It turns out that two-thirds of all threads in Usenet, in 2002, had a whopping two messages. And two-thirds of all authors are the people who write a message, post once one day, and never again.

Is that indicative of a spam problem?
No, those aren't spammers, they are the people who post once, get their answer and go away happy. They post a message that says they can't print, then they get their answer. What newsgroups are is a form of knowledge management application. What they are about is leveraging the collective knowledge of large numbers of people.

So how is it useful to know that people are getting their printing questions answered? What can you do with that information?
What you can do is say, "Let's look at how many times each of those unique IDs posted. Twenty-four million times? That's your spammer." Humans have a limited capacity to type and send and think up messages, while software is virtually free from those constraints. What we do is say, "By looking at these properties, the structure of authors, threads and newsgroups, we can determine a lot of things that are good predictors of value."

Here's an example: Let's say you have a newsgroup with 22,000 messages posted there per month. You have a problem! What should you read? We have some suggestions. In an existing browser, you can see the messages sorted by date, sorted by size or sorted alphabetically, and this is not very useful. What we want to say is, "There are different vectors through this content space, different ways of slicing into the data, the conversation, that are more likely to bring valuable information."

For instance, what are people talking about? What we've done is highlight the 40 threads that got the most number of messages in this period--day, week, month, year. And we'll say, "Here are 40 really big threads." How do you know those are good? We're not sure they were good, but these were the things that got people really excited and engaged in this newsgroup. That's one vector.

But what about the guy who gets his printer fixed in two messages?
And you can legitimately argue that. "What about small threads of high value? How can you help me find them?" The answer is that we are, by leveraging latent structural data that is itself a product of collective behavior. You have lots of individuals working on their own. If there were only one person writing Web pages, Google wouldn't work. But Google Groups doesn't do what we do to Usenet. We're doing something useful to Usenet. We're not yet a search engine, we're a research project. And we will eventually be doing things related to the full text of the message.

Let's look at the individual who posts to a list. Does he show the pattern of participation over time that is an indicator of a valuable contributor? The question you should raise is, "What do you mean by value?" One man's flame warrior is another man's poet. It's not for us to tell you. But we do give you tools to sort patterns of difference.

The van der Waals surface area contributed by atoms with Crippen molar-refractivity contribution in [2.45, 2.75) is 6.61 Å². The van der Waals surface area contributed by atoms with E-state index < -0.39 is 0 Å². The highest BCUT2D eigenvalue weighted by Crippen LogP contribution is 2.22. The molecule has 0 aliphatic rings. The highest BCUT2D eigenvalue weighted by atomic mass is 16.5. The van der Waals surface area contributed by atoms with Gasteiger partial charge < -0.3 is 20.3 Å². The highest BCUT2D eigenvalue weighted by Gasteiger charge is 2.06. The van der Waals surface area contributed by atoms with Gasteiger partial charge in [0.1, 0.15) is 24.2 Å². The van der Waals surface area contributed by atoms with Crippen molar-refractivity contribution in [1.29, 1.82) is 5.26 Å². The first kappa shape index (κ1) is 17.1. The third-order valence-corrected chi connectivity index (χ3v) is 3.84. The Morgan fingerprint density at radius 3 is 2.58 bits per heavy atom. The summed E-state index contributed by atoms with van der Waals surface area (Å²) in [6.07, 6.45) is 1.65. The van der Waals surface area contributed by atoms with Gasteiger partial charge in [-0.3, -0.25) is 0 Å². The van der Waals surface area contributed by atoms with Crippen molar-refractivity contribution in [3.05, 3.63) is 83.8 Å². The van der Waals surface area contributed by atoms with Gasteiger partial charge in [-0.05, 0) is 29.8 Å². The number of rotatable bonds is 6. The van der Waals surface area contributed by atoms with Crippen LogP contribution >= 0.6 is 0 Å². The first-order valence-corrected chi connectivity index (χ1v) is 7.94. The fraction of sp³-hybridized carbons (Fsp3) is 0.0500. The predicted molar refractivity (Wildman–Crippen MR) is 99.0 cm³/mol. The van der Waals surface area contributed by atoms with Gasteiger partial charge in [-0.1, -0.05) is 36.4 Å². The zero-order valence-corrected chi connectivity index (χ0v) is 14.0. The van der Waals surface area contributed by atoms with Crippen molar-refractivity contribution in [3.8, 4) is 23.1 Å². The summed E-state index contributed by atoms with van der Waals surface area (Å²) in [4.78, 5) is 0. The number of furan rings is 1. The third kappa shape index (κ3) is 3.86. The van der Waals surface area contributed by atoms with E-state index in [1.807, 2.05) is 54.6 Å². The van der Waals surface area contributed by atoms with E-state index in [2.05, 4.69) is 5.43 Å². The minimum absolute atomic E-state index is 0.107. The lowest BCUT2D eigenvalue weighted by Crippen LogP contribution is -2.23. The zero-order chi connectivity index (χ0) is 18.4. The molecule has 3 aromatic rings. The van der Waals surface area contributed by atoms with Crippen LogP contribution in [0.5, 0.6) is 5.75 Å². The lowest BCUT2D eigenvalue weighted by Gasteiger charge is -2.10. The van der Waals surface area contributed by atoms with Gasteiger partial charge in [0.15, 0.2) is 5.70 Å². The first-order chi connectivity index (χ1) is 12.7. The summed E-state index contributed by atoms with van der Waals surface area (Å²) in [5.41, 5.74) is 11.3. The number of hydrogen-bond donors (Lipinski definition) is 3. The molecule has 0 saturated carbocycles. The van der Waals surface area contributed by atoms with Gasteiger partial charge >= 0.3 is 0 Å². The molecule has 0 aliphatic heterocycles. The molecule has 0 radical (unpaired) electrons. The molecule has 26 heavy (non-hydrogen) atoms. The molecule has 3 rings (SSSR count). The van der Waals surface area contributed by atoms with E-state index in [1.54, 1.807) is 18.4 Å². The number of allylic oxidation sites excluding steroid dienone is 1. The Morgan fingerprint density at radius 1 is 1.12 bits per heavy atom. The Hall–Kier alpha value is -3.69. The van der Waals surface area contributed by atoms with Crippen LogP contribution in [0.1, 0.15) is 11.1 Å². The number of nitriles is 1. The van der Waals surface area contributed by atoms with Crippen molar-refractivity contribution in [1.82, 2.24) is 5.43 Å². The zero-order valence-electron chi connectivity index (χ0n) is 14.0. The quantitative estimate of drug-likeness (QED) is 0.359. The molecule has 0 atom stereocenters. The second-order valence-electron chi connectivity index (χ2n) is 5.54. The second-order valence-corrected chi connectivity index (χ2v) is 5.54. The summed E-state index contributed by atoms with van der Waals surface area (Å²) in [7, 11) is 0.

Let me tell you how to find someone who gives really good technical support answers using our author tracker. It's a way to slice a vector into the content space that measures how dedicated are the people to this newsgroup. Basically, it asks, "Are you a regular?"

And what will that indicate?
Regulars are value contributors. But you could say, "You are sorting people by--and we do--how many days they come back." For example, you go into some of our tech support newsgroups, and you'll find that there are

I'm a social scientist--I don't know the difference between good and bad, only the difference between difference.
people who have contributed every day in the month. OK, those are regulars. But how do you know they have value? It's not just the number of days you come back. There are three other metrics, which tend to be ratios. One is the ratio of replies: How many times did you reply to someone else, or start a thread? Spammers may show up every day, but they don't reply. With a very low reply-to-post ratio, I would say that that is a person who starts a lot of conversations but never replies to anyone else, and it's probably a spammer. Showing up every day is not enough--you have to respond to other people. It's also thread-to-post. How many threads did you touch, how many messages did you write? If you wrote 10 times, all into one thread, that's a low ratio. You have a high conversational concentration.

Is that good or bad?
I'm a social scientist--I don't know the difference between good and bad, only the difference between difference. Do I like flame warriors? Or don't I? A high reply-to-post indicates a flame warrior, because they tell you you're an idiot and they put all their messages into a few threads--so they also have a low thread-to-post ratio.